Monday, January 23, 2017

Faith and Action

Faith and Action

Rabbi David Novak
20 January 2017

One day an old Jewish man from Tiberias went out of his home and began to dig a hole.  

Next to him was a seedling for a fig tree, a tree that is known to give shade and fruit when it matures, a time well into the future.  

The Roman king was passing through Tiberias and noticed the old man.  

Seeing him digging, the king stopped his horse and said:   

“Old man.”

Startled, the old man looked up and saw the king.

“Why are you planting this tree?” the king asked.  “Surely you won’t be around when it gives its shade and its fruit.”

The old man took a moment and replied:  

“My ancestors planted for me and I reaped the benefit of their foresight.  Now I am planting for the future generations that I will never see who will benefit from me.”

Satisfied with the answer, the king continued on his way.

A new seed was planted at 12:01 this afternoon as our country
inaugurated our 45th president.  

Like past inaugurations, our incumbent president peacefully passed the highest office in our land to the new president.  

The pride of American democracy is that power transfers from one person to the next with an oath, not by overthrowing the government, not by dictatorial takeover.

The presidential inauguration is our country at its best.  

In times of trial and tribulation, after wars and assassinations, our country shines in how power transitions.  This is how our country works,  even in the aftermath of a brutal campaign, even when the outlook of a new president is vastly different from his predecessor.  

Like the old man in the story, all of us hope that our new president will plant wisely for our future, to use the powers that he now possesses for the good of everyone in our country.  Many hold this aspiration knowing that our new president has never held elected or appointed office before.  We do not know what seeds will be planted and what the offspring will look like.   

Still we all share the hope that our new president will reject the worst aspects of last year’s campaigning that gave raise to public expressions of anti-Semitic behavior in our country.  These behaviors reflect what happens in other places in the world, not the United States.  

The United States is historically the most stable democracy and among the safest places in the world for Jews.   Our American Jewish community has prospered in the United States since the first Jews arrived in New York City from Brazil in 1654 even in the face of individual and institutional anti-Semitism.  The seeds that our predecessors planted reflect their names, the institutions they created set the foundation for our extraordinary Jewish experience.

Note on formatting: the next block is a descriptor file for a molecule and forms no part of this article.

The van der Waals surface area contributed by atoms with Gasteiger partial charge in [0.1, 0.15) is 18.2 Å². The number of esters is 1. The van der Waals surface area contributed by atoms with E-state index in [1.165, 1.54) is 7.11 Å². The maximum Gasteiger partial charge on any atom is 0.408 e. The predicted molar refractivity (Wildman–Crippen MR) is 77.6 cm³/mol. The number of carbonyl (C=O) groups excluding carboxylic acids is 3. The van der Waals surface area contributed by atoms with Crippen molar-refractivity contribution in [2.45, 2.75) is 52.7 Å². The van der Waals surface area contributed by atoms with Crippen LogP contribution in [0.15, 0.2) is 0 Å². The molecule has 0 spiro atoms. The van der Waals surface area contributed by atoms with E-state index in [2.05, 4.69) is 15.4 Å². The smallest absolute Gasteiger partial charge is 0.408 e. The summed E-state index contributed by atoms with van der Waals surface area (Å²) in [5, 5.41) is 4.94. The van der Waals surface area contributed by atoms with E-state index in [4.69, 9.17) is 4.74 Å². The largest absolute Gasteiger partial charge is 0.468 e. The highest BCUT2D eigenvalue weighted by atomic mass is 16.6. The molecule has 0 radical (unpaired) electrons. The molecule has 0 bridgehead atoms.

As a small minority, we Jews have greatly benefited by this freedom.  We hope that our new president will act as his predecessor George Washington did in 1790 when he wrote these words to the Touro Synagogue in neighboring Rhode Island:

For happily the Government of the United States gives to bigotry no sanction, to persecution no assistance.

Our question now is where do we grow from here.

Rabbi Leo Baeck said:

Religion embraces both faith and action.  The primary quality is action, for it lays the foundation for faith; the more we do good, the more readily do we grasp the meaning of duty and life, and the more readily do we believe in the Divine from which stems the good.

Faith and action.

For the majority of Jewish existence Jews have lived in the Diaspora, outside of Jewish sovereignty.  The early sages condoned this by ordaining that Jewish life and Jewish prayer could be done anywhere Jews found themselves.

Wherever Jews found themselves, they always prayed for the welfare of the leaders of the civil government: kings, queens, presidents, prime ministers.   

We do this to express our aspirations for the success of the leaders of the countries in which we reside.  These prayers are often done when the Sefer Torah is out of the ark, a time thought to be especially propitious.

On this day of the inauguration, with the Torahs in the ark behind me, let us take a moment to uphold this noble tradition and offer this prayer together:

God of holiness, we hear Your message:
Justice, justice you shall pursue. (Deut. 16:20)
God of freedom, we hear Your charge:
Proclaim liberty throughout the land. (Lev. 25:10)
Inspire us through Your teachings and commandments
To love and uphold our precious democracy.

Let every citizen take responsibility
For the rights and freedoms we cherish.

Let each of us be an advocate for justice, an activist for liberty, a defender of dignity.
And let us champion the values
That make our nation a haven for the persecuted,
A beacon of hope among the nations.

We pray for courage and conscience
As we aim to support our country’s highest values and aspirations: